During this turn-of-the-century era, Indianapolis became one of the leading manufacturers of bicycles in the United States with companies like Waverly, Munger, Swift, Outing, Eclipse and the Ben-Hur offering some of the finest riding machines of the day. According to the Indiana Historical Bureau, from 1895-96, Indianapolis had nine bicycle factories employing nearly 1,500 men, women and boys. Not to mention a couple dozen repair shops, parts suppliers and specialty stores stocking bicycle attire like collapsible drinking cups, canteens, hats, goggles, shoes and clothing.
In the years before World War I, two entire city blocks around Pennsylvania Avenue became known as “bicycle alley”. Here bicycle enthusiasts congregated among the many manufacturers, outfitters and repair shops to talk shop, swap stories and plan routes. Some of the more popular spots to ride in the Circle City included 16th Street and Senate Avenue, Broad Ripple and the tow path along the Central Canal.
The gem of Indianapolis’ cycling community was the Newby Oval on Central Avenue and 13th Street. The $23,000, quarter-mile track featured a surface made of white pine boards, rough side up to keep wheels from slipping. Wire brushing removed splinters before the floorboards were dipped into a tank of wood preservative and nailed into place. The track featured a “whale-back” design of banked curves to increase safety and accommodate speed. The Newby Oval featured grandstand seating, two amphitheaters, and bleachers designed to hold more than 8,000 spectators.
The Newby Oval’s first race, sponsored by the League of American Wheelmen hosted its first bike race on July 4, 1898. The contest included ragtime, two-step, and patriotic tunes to serenade the riders and spectators alike. Every time a rider neared the finish line, spectators fired their pistols in the air in anticipation. For a time, the Newby Oval was considered to host the city’s first automobile race. The euphoria didn’t last long though. Because cars would need to run in separate heats at the Newby Oval, the event was moved to the State Fairgrounds, where multiple vehicles could compete at one time. The track’s building materials were put up for sale and by early 1903, the Newby Oval was dismantled. By the turn-of-the-century, interest in cars was outpacing bicycles. By 1908, the bicycle craze was over.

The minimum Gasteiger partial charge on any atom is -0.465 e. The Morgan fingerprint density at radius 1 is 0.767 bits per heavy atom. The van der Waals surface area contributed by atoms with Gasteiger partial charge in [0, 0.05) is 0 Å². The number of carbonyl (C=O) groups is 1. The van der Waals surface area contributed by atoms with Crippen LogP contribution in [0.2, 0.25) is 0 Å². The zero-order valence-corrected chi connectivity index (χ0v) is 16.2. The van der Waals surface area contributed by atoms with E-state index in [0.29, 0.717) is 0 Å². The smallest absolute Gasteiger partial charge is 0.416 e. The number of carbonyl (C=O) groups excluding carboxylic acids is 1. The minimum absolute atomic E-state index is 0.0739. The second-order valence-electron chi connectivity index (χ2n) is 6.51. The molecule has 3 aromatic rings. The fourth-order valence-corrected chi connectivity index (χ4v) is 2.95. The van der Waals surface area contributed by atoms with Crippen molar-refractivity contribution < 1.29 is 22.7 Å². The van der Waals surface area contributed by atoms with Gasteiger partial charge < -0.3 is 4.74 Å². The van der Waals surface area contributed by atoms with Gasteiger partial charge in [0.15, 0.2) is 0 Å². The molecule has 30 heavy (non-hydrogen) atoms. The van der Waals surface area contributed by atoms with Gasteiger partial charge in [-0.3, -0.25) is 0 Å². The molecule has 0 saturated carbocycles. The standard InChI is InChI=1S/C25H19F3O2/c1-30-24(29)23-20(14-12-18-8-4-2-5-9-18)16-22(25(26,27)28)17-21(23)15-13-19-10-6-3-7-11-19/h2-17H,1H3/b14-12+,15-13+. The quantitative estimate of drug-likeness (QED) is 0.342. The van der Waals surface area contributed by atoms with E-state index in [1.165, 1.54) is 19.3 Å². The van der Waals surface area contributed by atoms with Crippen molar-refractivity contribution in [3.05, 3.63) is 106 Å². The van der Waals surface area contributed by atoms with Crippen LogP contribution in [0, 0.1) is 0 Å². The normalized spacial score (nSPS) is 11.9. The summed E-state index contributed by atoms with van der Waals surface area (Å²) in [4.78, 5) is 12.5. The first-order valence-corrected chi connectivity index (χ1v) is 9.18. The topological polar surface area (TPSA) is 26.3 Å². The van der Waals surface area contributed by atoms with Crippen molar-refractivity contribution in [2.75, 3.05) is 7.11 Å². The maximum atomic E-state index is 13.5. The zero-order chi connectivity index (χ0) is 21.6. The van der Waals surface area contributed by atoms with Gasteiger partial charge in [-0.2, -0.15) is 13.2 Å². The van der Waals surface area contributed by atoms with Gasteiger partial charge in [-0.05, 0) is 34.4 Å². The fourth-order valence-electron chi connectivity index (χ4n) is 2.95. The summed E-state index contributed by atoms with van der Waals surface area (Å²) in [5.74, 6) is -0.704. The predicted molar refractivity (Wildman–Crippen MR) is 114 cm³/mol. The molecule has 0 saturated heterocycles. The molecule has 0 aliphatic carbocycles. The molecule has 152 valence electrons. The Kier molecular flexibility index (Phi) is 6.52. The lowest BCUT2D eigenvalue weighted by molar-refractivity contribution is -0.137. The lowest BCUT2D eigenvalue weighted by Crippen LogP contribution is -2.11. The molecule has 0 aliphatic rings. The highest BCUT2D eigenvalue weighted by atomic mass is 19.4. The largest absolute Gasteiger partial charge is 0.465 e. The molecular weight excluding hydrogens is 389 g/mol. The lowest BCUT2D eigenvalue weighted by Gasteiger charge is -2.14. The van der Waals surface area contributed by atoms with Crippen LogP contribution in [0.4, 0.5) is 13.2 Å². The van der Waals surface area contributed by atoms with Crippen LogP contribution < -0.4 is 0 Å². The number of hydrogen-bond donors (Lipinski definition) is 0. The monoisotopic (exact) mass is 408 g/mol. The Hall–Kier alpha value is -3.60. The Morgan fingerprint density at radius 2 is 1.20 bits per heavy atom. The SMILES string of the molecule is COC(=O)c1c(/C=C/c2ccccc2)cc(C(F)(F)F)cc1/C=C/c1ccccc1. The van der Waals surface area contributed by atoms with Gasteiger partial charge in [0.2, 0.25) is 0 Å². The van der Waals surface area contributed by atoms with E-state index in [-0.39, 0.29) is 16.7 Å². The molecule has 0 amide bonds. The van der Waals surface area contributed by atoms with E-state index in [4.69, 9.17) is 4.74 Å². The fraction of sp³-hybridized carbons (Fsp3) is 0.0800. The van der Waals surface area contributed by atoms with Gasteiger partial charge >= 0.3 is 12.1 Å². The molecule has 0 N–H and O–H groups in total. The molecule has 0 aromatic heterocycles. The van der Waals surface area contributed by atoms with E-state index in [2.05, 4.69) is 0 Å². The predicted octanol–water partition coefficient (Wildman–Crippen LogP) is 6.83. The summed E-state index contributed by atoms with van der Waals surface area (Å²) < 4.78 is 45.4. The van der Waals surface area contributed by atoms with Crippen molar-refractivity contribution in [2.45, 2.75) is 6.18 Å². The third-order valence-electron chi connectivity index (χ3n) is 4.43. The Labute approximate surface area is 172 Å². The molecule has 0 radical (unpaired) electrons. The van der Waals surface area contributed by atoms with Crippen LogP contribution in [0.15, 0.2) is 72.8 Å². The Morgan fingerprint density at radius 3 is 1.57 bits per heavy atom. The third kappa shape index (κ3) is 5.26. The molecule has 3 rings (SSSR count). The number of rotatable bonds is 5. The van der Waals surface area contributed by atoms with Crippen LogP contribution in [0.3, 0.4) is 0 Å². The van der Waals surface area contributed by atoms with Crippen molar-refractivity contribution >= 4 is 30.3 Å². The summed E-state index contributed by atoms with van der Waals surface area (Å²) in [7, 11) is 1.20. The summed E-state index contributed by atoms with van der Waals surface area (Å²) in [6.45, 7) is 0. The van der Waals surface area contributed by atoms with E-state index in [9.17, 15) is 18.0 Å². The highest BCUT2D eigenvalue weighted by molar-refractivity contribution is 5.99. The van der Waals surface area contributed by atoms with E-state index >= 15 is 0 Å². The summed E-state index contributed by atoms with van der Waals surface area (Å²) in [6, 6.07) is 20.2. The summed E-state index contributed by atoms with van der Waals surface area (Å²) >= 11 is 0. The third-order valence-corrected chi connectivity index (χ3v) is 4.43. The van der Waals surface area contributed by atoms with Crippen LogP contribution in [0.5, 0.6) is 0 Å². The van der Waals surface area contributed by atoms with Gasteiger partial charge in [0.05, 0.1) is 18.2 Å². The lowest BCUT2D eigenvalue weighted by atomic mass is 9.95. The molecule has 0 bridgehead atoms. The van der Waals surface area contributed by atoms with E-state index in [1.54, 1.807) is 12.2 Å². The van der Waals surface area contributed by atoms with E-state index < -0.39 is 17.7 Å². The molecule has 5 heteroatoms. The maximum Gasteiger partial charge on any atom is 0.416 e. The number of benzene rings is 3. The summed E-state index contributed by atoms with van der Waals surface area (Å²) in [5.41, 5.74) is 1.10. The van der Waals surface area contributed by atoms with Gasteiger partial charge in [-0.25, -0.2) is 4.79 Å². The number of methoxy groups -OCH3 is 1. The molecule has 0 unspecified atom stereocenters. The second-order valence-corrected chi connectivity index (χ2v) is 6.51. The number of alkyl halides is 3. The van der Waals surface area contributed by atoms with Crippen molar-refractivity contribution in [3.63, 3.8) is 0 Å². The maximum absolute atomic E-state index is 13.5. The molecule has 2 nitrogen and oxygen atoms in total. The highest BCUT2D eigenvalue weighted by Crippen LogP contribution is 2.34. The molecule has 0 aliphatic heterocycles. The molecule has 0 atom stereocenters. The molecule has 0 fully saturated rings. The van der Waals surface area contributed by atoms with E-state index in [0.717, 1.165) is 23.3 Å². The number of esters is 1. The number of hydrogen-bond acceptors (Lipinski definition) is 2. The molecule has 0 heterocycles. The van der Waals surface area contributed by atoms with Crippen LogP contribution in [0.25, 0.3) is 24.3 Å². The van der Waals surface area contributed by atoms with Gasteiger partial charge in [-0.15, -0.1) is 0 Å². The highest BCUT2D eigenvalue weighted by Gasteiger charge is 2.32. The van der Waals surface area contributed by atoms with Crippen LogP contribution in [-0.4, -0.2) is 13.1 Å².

With the advent of the automobile and motorcycles in the early 1910s, interest in bicycling as a form of transportation waned. Henry T. Hearsey changed with the times and became Indianapolis’ first automobile dealer. Hearsey lived at 339 East Tippencanoe Street, just a stone’s throw away from the James Whitcomb Riley house in Lockerbee Square. Indianapolis, just as it had in the generation before with bicycles, soon become a pioneer in the manufacture of automobiles, second only to Detroit in fact. Most of the parties involved in the Indianapolis Motor Speedway were former colleagues of Henry Hearsey and members of his bicycle clubs.
While images of the old fashioned high-wheeled “ordinary” bicycles and the winged tire logo of the Indianapolis Motor Speedway are instantly recognizable to sports fans all over the world, no-one remembers Henry T. Hearsey today. Hearsey not only introduced Indianapolis to the first commercially viable bicycle, opened the first Circle City bicycle shop, was the first to recognize the genius of Major Taylor and Carl Fisher and opened the first car dealership in the city. He was born during the Civil War, flourished during the Gilded Age / Industrial Age / Progressive Era / Roaring Twenties and survived the Great Depression. Henry T. Hearsey, the trailblazing businessman whose name is unknown to most Hoosiers, died in the summer of 1939. He lies buried in Crown Hill Cemetery among the many notable names from the pages of Indianapolis’ history, most of whom knew him personally and called him by his nickname. Happy holidays “Harry” Hearsey, the Circle City tips its collective cap to you.